- Tennessee is one of 14 states that have not accepted funds for expanding Medicaid eligibility created by the Affordable Care Act. The Urban Institute estimates that if Tennessee had accepted Medicaid expansion, it would have received 8.2 percent more federal Medicaid funds ($786 million) and increased its state spending on Medicaid 5.0 percent ($191 million). Urban estimates that savings from Medicaid expansion (e.g., lower spending on uncompensated care) would, like with other states, fully or largely offset Tennessee’s additional direct state spending. Tennessee was the first state to formally request the federal government transition its Medicaid funding into a block grant. After a comment period, the federal government will negotitate an agreement with the state in 2020. Any deal would then need approval from the state legislature.
- In 2019, Governor Lee signed a bill that created the Education Savings Accounts program, which offers students thousands of dollars in school vouchers for private school tuition. To qualify for an account, a student must live in a low-performing school district and his or her family must meet income qualifications. The state estimates the program will cost roughly $100 million a year, with costs increasing as the state allows more students to enroll in the program.
Tennessee’s current budget
Governor Bill Lee released his proposed FY 2020 budget in March 2019. The governor highlighted his new education spending programs, including $70 million in salary increases for teachers and other public education employees, in both his budget presentation and 2019 state of the state address. Programs assisting rural communities, such as more spending on broadband access, were also highlighted in Governor Lee’s budget. His plan also recommended depositing $225 million into the state’s rainy-day fund.
The legislature passed its budget in May 2019. The enacted budget generally followed the governor’s recommendations: it includes increased spending on K–12 education and rural development plus $239 million allocated to the state’s rainy day fund.
For more on Tennessee’s budget, see
Tennessee’s economic trends
Tennessee’s per capita income (per the Bureau of Economic Analysis) was $48,761 in 2019, ranking 35th among the states. It was below both the national average of $56,663 and the Southeast regional average of $49,145. The state’s median household income (five-year estimate) was $50,972 in 2018, ranking 43rd among the states and below the national average of $60,293. Tennessee’s poverty rate was 16.1 percent in 2018 (five-year estimate), above the national rate of 14.1 percent.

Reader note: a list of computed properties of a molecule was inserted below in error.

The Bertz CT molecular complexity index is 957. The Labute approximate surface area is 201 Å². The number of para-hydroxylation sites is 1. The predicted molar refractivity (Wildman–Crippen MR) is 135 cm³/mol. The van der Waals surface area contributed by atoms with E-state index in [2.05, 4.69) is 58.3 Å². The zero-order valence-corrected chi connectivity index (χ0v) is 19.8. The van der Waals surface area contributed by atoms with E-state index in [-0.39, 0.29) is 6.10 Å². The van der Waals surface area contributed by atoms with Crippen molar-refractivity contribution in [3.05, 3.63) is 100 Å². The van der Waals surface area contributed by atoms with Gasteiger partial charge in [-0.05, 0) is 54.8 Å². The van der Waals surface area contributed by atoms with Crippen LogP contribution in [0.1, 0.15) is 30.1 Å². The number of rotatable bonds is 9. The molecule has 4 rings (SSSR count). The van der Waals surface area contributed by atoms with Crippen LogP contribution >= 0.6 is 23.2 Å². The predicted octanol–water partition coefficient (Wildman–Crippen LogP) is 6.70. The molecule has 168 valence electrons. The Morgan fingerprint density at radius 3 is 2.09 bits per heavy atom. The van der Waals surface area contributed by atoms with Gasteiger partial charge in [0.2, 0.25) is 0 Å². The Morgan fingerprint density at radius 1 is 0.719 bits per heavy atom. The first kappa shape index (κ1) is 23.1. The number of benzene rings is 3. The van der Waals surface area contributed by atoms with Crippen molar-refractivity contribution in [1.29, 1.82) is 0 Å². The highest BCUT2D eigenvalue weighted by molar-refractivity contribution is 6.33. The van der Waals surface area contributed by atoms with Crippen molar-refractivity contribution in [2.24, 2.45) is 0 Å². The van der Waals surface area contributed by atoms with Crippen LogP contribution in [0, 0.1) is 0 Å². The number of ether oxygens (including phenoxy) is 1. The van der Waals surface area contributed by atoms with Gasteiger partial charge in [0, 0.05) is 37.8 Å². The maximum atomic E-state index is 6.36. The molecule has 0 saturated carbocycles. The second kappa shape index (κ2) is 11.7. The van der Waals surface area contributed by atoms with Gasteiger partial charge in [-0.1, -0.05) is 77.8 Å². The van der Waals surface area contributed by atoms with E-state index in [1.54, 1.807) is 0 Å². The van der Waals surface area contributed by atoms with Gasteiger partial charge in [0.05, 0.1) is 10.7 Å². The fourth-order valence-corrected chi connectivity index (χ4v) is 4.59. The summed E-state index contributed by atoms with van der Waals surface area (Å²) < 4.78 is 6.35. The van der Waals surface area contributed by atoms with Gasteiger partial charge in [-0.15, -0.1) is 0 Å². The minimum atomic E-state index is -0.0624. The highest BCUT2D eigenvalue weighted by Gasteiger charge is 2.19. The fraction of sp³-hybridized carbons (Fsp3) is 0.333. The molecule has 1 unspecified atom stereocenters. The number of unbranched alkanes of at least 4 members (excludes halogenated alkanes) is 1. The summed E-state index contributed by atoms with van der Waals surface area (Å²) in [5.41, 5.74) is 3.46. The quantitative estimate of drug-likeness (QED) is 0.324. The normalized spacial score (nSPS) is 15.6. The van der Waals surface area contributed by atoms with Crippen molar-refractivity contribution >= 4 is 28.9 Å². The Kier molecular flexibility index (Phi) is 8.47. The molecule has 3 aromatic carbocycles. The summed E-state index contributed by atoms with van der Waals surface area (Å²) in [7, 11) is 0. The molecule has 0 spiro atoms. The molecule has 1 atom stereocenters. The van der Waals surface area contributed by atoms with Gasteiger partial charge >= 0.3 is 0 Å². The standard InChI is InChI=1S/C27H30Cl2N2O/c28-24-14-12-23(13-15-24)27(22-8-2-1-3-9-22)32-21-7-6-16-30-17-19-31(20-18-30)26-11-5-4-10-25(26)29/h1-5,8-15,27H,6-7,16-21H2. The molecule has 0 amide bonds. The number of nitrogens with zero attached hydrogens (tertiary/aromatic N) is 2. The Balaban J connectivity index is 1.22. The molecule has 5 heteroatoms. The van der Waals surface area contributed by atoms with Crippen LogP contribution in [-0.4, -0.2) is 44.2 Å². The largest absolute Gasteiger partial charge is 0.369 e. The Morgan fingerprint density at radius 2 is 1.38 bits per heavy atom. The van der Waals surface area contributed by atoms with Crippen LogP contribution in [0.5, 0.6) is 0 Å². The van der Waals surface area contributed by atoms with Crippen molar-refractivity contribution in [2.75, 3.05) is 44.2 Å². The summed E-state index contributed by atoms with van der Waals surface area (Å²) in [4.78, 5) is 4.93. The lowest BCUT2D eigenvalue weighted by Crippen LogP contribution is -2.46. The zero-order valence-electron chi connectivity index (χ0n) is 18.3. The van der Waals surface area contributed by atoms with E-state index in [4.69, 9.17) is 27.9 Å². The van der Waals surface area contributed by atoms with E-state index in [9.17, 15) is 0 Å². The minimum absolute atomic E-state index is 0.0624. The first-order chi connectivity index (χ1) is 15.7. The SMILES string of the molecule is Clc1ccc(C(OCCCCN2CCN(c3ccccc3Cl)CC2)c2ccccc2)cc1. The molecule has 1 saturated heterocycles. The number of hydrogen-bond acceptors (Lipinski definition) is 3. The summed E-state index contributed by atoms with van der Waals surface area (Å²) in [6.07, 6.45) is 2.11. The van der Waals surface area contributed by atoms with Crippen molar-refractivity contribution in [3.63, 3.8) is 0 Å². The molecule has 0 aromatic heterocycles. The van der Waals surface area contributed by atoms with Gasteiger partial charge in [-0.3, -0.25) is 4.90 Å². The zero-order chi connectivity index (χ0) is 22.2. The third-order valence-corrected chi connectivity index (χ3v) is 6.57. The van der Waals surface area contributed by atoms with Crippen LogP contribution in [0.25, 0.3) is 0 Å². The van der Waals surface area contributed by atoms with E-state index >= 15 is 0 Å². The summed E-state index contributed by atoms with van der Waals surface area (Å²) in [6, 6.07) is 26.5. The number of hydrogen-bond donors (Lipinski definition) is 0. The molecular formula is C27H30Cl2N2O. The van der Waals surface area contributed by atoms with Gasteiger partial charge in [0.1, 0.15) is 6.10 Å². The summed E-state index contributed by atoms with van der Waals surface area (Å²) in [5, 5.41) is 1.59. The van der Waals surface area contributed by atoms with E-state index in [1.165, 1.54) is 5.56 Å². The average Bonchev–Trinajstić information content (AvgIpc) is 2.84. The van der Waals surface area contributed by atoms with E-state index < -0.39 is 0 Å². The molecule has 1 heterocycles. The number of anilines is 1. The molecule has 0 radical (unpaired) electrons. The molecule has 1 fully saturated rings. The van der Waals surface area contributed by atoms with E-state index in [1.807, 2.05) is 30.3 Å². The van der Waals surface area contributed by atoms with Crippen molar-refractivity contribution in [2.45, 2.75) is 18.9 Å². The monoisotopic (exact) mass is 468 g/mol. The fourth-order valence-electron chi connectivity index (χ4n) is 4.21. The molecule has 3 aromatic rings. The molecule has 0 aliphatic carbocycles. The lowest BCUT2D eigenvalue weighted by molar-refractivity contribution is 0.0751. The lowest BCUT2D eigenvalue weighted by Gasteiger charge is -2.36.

Although Tennessee’s averages tell a story about the entire state, Tennessee is composed of diverse localities. For example, the city of Morristown’s median household income was $32,386, and its poverty rate was 27.8 percent; the city of Brentwood’s median household income was $160,597, and its poverty rate was 2.8 percent.
Tennessee’s unemployment rate historically tracks the national average, though the state rate is more volatile than the US rate. (See how COVID-19 is affecting state employment and earnings data.)
The major industries that contributed the most to Tennessee’s gross domestic product (GDP) in 2019 were finance, manufacturing, professional services, social services (i.e. health and education), and government. Manufacturing and social services contributed more to Tennessee’s GDP than they did to the nation’s and region’s GDP, while finance, professional services, and government were less important to Tennessee than they were to the nation and region in 2019.
Looking at more specific industries, among those that accounted for at least one percent of Tennessee’s GDP in 2018, motor vehicle manufacturing produced far more for the state than for the nation, contributing 2.8 percent to Tennessee’s GDP and 0.8 percent to the nation’s. Other industries that overperformed in Tennessee relative to national averages in 2018 were retail, ambulatory health care services, hospitals, and performing arts.